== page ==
Parallel Importation: Economic and Social Welfare Dimensions
International Institute for Sustainable Development (IISD), Swiss Agency for Development and Cooperation (SDC), June 2007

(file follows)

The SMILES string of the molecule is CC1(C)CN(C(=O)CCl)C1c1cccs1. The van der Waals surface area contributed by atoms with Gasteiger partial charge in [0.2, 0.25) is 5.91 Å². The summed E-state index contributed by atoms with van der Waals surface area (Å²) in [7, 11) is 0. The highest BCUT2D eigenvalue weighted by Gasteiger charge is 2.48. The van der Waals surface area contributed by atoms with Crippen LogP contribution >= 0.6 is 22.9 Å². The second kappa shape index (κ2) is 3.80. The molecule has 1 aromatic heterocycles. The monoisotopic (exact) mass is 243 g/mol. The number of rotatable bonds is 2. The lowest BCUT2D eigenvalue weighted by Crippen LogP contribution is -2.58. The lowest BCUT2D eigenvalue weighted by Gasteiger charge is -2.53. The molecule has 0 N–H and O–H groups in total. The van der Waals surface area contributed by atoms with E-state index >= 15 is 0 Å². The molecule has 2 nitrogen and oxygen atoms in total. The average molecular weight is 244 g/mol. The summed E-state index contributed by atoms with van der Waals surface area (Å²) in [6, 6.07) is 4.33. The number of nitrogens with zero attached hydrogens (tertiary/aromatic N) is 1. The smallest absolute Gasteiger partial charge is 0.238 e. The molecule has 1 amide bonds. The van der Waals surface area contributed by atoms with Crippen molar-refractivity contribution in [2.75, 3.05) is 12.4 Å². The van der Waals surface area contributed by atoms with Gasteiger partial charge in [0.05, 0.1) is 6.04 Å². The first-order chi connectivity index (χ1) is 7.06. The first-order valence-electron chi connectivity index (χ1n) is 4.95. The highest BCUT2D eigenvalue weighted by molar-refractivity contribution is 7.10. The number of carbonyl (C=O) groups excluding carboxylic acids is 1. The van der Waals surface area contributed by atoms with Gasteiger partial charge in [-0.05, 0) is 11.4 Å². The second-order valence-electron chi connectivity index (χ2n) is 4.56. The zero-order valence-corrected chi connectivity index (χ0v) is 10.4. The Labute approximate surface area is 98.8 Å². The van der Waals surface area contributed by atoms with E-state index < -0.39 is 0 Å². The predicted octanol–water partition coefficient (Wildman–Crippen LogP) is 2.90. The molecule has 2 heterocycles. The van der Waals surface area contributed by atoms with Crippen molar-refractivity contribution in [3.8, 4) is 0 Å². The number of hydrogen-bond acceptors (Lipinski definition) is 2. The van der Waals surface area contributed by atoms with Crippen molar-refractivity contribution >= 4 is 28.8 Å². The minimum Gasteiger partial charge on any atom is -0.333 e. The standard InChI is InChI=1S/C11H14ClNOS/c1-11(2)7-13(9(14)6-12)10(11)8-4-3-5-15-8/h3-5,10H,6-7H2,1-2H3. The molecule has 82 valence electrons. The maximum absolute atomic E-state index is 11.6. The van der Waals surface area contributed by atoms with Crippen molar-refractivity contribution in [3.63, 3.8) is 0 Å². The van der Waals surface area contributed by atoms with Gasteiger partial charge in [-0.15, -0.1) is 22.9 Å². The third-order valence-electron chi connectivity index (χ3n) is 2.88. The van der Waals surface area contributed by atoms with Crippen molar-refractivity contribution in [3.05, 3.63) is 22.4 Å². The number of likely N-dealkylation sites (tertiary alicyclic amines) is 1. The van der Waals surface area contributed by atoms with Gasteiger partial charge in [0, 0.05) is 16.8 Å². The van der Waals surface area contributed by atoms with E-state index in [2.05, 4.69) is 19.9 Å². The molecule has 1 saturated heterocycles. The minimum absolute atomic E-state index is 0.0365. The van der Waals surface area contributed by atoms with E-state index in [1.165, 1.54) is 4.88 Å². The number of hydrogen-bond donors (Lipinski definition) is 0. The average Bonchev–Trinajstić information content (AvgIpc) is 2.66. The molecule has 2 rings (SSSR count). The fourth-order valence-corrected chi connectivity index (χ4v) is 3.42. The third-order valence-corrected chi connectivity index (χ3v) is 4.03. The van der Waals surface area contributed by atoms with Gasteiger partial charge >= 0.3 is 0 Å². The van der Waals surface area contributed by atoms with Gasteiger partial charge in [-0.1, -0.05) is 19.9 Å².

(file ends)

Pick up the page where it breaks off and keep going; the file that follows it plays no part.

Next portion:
This paper was prepared at the request of the Swiss Agency for Development and Cooperation for use in dialogue with members of the Swiss Federal Assembly as that legislative body considered proposals to modify Switzerland's law on patents and parallel importation. The paper provides an overview of the arguments for and against allowing international exhaustion of patent rights, with a focus on trade in pharmaceuticals and public health. It explains the different potential geographical bases for exhaustion: national, regional and international. It observes that there may be differences between the way exhaustion policies affect "ordinary goods" and goods with significant public health effects. It outlines arguments from the producer and consumer sides, including arguments made by pharmaceutical producers in favor of market segmentation to allow price discrimination in favor of low income populations. It notes the option of limiting exhaustion to a regional group with relatively homogenous income levels and regulatory supervision, observing also that this does not take advantage of lowest world market pricing. The objective of the paper was to provide parliamentarians with a concise overview of different sides of the parallel importation discussion.